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News Release, Wednesday, 16 July, 2014

A27 dualling could cost the city

Brighton & Hove Friends of the Earth (BHFOE) is calling on Brighton & Hove City Council to reject the Conservative Notice of Motion to support the A27 Action Campaign [1] at the Full Council meeting tomorrow [2].  Apart from the fact that dualling the A27, particularly around Worthing, would be extremely costly, BHFOE does not believe it is in the interests of the city.  Also, it is sceptical that there is any evidence that it would boost economic growth.

New roads generate more traffic and that will increase congestion and pollution within the city as more people are tempted to drive along the south coast.  This would also undermine public transport and put the city’s road network under further stress while reducing the transport options for tourists visiting the city.  Much of the traffic on the A27 is local traffic and requires local transport solutions, not big new roads.

Chris Todd from BHFOE said:

“Many councillors spent years supporting the creation of the South Downs National Park.  Now they risk throwing much of that away if they support the A27 Action Campaign.  This group’s aim to see the A27 dualled along its whole length would be extremely costly economically and environmentally.  If successful, it could then lead to more roadbuilding around Brighton & Hove, and cause huge damage to the South Downs.

“Rather than going backwards we need to be moving forward with ideas and solutions fit for the 21st century.  Many of the concerns businesses have could be addressed by small online improvements, such as a new junction at Crossbush, and by measures to reduce traffic.  If as they claim traffic and congestion is so bad yet so critical to the economy it begs the questions:  Why are we doing relatively well along the south coast?  And secondly, why have local authorities, aside from Brighton & Hove, done so little to promote walking, cycling and public transport and traffic reduction measures?”

“Given the cost of doing anything around Worthing – a tunnel is like to be of the order of £2 billion – it is unlikely the A27 will be dualled any time soon.  This campaign is only raising false hope while failing to tackle the real problem of there being too much traffic.  Car journeys don’t start and end on the A27, they start and end in the towns and cities adjacent to it.  These are the places where the congestion will transfer to.  The city’s energy and efforts would be far better focussed on tackling the real issues of our day:  climate change [3], air pollution, obesity, diabetes, mental health are putting the NHS under severe strain and costing it billions.  Isn’t it about time we had some joined up thinking and started promoting healthier transport choices?”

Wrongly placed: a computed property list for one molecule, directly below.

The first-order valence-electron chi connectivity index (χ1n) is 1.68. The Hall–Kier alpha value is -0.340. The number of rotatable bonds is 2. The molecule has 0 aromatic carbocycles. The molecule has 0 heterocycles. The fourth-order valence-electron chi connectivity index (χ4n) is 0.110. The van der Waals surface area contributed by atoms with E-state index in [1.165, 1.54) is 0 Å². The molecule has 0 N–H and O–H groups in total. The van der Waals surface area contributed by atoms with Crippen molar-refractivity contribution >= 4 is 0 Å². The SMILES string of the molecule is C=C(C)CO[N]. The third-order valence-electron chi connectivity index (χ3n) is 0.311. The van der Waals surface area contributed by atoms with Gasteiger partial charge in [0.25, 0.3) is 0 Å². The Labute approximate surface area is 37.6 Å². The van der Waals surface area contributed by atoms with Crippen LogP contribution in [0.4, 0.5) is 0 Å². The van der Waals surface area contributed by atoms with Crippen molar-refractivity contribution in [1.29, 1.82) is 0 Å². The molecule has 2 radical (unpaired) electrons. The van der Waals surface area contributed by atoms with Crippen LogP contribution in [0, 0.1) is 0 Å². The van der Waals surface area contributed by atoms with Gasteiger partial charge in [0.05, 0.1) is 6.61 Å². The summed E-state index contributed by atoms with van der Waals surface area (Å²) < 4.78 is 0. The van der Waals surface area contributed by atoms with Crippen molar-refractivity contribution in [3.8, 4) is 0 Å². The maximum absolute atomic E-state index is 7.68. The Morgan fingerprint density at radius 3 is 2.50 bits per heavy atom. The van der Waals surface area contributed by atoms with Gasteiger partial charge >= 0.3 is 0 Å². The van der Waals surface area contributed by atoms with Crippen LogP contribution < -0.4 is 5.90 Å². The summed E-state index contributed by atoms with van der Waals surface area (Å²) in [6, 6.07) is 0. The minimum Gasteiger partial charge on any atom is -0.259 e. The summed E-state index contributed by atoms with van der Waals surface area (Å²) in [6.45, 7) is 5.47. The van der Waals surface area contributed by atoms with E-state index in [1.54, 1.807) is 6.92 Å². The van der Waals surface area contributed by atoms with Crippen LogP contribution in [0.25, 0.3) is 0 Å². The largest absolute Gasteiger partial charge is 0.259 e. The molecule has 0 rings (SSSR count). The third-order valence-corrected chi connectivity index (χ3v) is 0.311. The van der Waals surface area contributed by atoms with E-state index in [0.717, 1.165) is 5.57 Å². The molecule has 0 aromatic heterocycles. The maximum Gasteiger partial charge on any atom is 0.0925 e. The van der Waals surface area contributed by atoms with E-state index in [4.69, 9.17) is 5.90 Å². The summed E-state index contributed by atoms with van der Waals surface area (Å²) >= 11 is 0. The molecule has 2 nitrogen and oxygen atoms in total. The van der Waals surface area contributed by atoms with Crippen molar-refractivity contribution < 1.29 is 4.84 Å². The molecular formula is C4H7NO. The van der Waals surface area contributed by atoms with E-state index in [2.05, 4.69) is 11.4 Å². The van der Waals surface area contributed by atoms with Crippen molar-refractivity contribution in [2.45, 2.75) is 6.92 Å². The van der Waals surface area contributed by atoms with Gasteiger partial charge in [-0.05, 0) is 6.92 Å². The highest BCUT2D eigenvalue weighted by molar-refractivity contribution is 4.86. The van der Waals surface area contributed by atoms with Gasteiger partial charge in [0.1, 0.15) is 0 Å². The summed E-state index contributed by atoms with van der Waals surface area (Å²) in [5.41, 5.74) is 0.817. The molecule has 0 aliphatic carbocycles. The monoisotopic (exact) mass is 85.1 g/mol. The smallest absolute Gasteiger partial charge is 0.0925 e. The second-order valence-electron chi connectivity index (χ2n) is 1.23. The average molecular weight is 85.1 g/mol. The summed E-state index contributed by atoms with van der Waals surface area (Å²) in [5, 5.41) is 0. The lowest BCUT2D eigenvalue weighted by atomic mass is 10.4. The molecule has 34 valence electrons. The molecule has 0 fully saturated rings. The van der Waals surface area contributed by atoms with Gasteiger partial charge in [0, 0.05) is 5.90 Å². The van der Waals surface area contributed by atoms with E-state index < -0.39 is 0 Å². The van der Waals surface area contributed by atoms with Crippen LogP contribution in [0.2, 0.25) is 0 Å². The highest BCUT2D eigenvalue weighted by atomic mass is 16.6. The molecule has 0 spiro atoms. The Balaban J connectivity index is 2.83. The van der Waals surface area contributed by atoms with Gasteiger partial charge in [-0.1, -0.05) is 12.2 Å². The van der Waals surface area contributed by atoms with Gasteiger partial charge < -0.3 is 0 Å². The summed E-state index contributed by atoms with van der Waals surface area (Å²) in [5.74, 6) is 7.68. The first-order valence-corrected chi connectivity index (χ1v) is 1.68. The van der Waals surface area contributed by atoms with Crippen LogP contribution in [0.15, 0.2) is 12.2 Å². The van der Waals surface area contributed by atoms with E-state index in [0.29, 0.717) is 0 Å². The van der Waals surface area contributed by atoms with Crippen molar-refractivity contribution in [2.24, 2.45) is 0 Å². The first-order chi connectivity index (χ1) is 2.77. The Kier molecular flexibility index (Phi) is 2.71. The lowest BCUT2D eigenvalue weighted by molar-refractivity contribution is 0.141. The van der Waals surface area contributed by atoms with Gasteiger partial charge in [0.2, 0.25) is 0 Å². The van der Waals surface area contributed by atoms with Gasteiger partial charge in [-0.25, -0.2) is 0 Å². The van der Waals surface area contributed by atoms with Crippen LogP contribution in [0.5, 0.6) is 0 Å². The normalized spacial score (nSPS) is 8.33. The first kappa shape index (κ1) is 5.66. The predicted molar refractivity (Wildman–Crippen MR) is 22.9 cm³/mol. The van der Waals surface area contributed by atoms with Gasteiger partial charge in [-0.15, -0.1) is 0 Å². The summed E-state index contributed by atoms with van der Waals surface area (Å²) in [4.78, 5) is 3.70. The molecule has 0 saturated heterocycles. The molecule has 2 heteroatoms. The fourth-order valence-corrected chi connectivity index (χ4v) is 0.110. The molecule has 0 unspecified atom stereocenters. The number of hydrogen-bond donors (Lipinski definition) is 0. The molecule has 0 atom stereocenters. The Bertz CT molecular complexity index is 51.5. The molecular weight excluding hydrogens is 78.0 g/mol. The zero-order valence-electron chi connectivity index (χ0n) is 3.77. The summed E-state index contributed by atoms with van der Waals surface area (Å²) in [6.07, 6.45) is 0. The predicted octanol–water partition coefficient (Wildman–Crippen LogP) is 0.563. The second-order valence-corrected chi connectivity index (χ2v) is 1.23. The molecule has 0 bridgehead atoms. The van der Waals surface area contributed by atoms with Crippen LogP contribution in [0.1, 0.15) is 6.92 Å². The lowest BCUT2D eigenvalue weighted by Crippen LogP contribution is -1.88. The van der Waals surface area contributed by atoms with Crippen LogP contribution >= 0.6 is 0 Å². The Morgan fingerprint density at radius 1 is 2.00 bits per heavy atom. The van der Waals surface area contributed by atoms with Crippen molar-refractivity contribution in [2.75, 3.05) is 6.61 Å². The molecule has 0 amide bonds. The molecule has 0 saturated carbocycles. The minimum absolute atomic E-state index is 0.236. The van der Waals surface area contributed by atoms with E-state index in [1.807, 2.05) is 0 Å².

[1]   The Conservative Notice of Motion states:  “In order further to promote business investment and economic growth in the Greater Brighton area this Council resolves to pledge its support to the newly-formed A27 Action campaign.”

[2]   BHCC’s Full Council meeting is taking place on Thursday, 17 July, 4.30pm Council Chamber, Brighton Town Hall.

[3]   The UK’s Committee for Climate Change yesterday published a report saying that we are unlikely to meet our carbon reduction targets without greater action.  Building new roads increase carbon emissions and will make this task even harder and more costly.

 

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Copy of a letter sent to the Argus (and published 7 June) regarding the ‘news’ that congestion had got fractionally worse last year as measured by TomTom (Argus, 4 June).

Dear Editor,

Seeking free-flowing urban traffic conditions is like searching for the holy grail.  The hard truth is that every urban area suffers from congestion and it’s not going away.  The fact that it’s got fractionally worse in Brighton is hardly news (Argus, 4 June), given the number of large schemes built last year plus emergency repairs to North Street and elsewhere.  In fact it’s surprising that congestion wasn’t worse in the circumstances.

Your editorial (Argus, 4 June) was also mistaken to talk of typical commuters and to quote the Government’s traffic forecasts.  Firstly in Brighton & Hove there are no typical commuters as a lot of people walk, cycle and catch a bus or train as well as drive a car.  Secondly, it is unlikely that traffic levels will rise by 40% within the city.  This figure is based on a Department for Transport model which does not work well for urban areas and in any case nearly always overestimates traffic levels.

Within the city, the key thing is giving people access to the goods and services they need.  This does not always have to be done by car.  Indeed, in tight urban spaces, cars are one of the least efficient ways of moving large numbers of people as they take up so much space for the numbers they transport.  Buses are for more efficient, while walking and cycling are far more flexible and often quicker for short journeys.

One of the biggest threats to urban congestion, ironically, could come from Government’s roadbuilding plans.  Not only will upgrading the A27 scar the National Park, it will encourage more people to drive in and out of Brighton, rather than use public transport.  That will drive up congestion and pollution offsetting any quicker journey times on the A27 itself.

Finally, the article says that a car commuter will spend around 4 months of their lives stationary in traffic.  Yet this is nothing compared to the fact that in the city around 115 people are estimated to die each year due to air pollution.  Somehow I don’t think we’ve got our priorities quite right.

Yours sincerely,

Chris Todd

Planning & Transport Campaigner

Brighton & Hove Friends of the Earth